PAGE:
1. Warm neutrals
Cool neutral tones like black, white and grey ruled supreme throughout the early 2000s, but the time has come for warm neutrals to have their moment in the spotlight.
Dulux's Colour Trend Forecast showcased the Grounded palette, which featured Dulux Pancake Mix and Grey Reflection as warm neutral options to consider this year.
2. Curves and organic shapes
In the 2000s and 2010s, straight lines and hard edges conveyed a feeling of stability and efficiency. Entering a new decade during a global pandemic, we’re looking for interiors that soothe and cocoon.
One way designers are working to achieve this feeling is by embracing curves. You’ll see everything from chunky, curvaceous furniture and rounded edges as well as the return of arched doorways.
3. A nod to nostalgia
Prepare to see a whole lot more curved lines, square tiles in bathrooms, and geometric patterns and prints - all elements that make up a distinct 80s look.
Entering the new design decade, you’ll probably feel a little like Dorothy stepping into the land of Oz - there’s finally colour after years living in a monochrome world.
5. Curated maximalism
Lockdowns and a shift to working from home has meant that we’ve all spent a lot more time at home lately. Rather than become bored by the same four walls, many have turned to decorating their home in a way that energises, uplifts and inspires - and this means collecting and displaying collected objects, photographs, vases, indoor plants and artwork.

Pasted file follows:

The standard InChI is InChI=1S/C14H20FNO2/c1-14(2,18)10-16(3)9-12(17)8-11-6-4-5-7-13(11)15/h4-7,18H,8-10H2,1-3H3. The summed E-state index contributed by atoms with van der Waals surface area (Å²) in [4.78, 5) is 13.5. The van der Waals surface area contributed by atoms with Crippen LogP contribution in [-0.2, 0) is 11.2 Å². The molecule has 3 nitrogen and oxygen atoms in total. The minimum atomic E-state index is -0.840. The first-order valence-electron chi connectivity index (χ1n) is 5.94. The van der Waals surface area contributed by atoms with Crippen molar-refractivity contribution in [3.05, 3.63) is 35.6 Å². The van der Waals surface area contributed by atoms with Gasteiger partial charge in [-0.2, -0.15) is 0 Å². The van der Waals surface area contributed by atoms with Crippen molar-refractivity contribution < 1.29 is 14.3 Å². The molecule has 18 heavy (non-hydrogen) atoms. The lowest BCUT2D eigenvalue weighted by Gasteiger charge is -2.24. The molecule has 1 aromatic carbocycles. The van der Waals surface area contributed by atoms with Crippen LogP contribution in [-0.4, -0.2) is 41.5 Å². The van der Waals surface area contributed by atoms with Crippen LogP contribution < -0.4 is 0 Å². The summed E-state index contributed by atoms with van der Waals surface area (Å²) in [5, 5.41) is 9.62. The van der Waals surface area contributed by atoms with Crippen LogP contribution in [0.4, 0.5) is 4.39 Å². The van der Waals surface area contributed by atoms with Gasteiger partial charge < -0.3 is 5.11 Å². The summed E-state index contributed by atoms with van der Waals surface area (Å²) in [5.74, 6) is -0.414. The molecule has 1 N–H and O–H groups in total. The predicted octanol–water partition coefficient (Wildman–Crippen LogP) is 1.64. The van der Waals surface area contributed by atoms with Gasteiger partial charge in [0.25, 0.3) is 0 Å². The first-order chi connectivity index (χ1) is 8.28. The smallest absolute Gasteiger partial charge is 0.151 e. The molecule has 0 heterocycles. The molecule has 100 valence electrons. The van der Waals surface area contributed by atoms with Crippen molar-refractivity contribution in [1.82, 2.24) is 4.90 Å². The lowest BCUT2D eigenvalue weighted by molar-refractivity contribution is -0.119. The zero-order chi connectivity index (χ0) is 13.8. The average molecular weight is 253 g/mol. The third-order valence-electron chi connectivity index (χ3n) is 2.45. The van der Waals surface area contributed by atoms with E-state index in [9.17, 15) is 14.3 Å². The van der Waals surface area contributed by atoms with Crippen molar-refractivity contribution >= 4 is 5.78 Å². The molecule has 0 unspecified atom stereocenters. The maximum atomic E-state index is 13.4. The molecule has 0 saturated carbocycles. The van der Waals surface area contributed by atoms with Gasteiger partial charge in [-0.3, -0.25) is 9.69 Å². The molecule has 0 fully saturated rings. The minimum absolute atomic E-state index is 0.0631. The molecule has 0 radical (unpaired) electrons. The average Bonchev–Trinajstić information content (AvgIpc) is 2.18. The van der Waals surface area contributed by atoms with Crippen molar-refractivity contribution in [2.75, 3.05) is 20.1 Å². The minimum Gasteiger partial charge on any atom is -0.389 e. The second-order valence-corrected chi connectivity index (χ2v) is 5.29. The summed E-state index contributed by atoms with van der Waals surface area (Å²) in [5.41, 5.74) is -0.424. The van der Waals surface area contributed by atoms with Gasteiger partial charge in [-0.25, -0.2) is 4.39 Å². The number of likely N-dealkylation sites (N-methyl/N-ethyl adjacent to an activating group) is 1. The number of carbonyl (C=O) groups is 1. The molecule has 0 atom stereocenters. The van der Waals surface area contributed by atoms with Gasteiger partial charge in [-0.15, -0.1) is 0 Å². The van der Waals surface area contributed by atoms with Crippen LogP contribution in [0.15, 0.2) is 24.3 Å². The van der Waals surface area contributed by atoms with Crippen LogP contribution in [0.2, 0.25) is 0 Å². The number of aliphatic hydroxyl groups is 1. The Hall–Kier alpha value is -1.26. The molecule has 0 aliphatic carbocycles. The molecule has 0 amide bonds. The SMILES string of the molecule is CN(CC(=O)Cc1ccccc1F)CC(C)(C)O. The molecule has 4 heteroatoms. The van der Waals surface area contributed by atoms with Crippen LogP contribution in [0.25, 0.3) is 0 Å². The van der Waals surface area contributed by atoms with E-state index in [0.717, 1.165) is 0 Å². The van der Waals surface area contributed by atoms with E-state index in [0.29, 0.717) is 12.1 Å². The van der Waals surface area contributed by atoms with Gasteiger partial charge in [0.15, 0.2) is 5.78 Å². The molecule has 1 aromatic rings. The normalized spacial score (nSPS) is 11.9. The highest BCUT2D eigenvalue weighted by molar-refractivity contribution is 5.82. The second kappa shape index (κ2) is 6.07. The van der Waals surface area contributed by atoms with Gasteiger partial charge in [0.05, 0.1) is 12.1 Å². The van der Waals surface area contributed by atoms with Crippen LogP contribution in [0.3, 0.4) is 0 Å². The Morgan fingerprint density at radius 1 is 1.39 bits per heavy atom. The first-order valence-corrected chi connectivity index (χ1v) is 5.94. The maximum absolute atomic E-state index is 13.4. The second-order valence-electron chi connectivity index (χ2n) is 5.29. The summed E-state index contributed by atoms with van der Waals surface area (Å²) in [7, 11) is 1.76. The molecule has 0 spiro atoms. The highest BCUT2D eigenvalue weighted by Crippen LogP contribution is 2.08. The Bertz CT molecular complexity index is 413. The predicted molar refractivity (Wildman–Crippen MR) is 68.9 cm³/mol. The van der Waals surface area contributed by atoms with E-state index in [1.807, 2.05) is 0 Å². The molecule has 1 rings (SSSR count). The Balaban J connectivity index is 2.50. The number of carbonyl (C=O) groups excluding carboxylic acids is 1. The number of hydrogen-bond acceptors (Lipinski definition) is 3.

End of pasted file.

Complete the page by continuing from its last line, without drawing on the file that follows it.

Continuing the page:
The key here is to make the items look curated, rather than cluttered. To find out exactly how this is done, read Interiors Addict founder (and vignette expert), Jen Bishop's tips for styling the perfect vignette.
Reconnecting with nature, a slower pace of living, and a return to simpler hobbies and activities have led a resurgence in the country cottage aesthetic, now referred to online as ‘cottagecore’.
The cottagecore aesthetic comprises whimsical objects, floral prints, natural fabrics, freshly picked flowers, wallpaper and distressed antique furniture.
7. Eye on textiles
Another way to add comfort and style to your home in 2021 is to layer living spaces with tactile textiles. While the obsession with linen bedding continues, we’ll also gravitate to other fabrics, including boucle, velvet and chenille.
8. Home offices
According to a survey conducted by Roy Morgan, nearly a third of all Australian employees worked from home in 2020. That means having an office space at home is now a must. While dedicated office rooms are wonderful for those with the luxury of space, others have been transforming everything from hallways to upstairs landings into handy office nooks.
9. Room for activities
Making space in our homes for things like baking, boardgames, sewing and making pottery has become a priority and an act of self-care. DIY projects were one of the top Google searches in 2020 and as a result, craft rooms for children and adults alike will become popular home additions. Other activity rooms we may see more frequently in homes are dedicated exercise rooms, yoga rooms and meditation stations.
Other home design trends that are likely to take hold in 2021 include the use of antibacterial building materials and adaptable home layouts.
10. Indoor outdoor living
For years, Australians have loved the idea of seamless indoor outdoor living spaces. This trend will only continue grow in 2021, with a renewed focus on treating the outdoors as an extension of the home. Fire pits, pergolas, pool cabanas and alfresco dining spaces will be at the top of many home improvement checklists this year.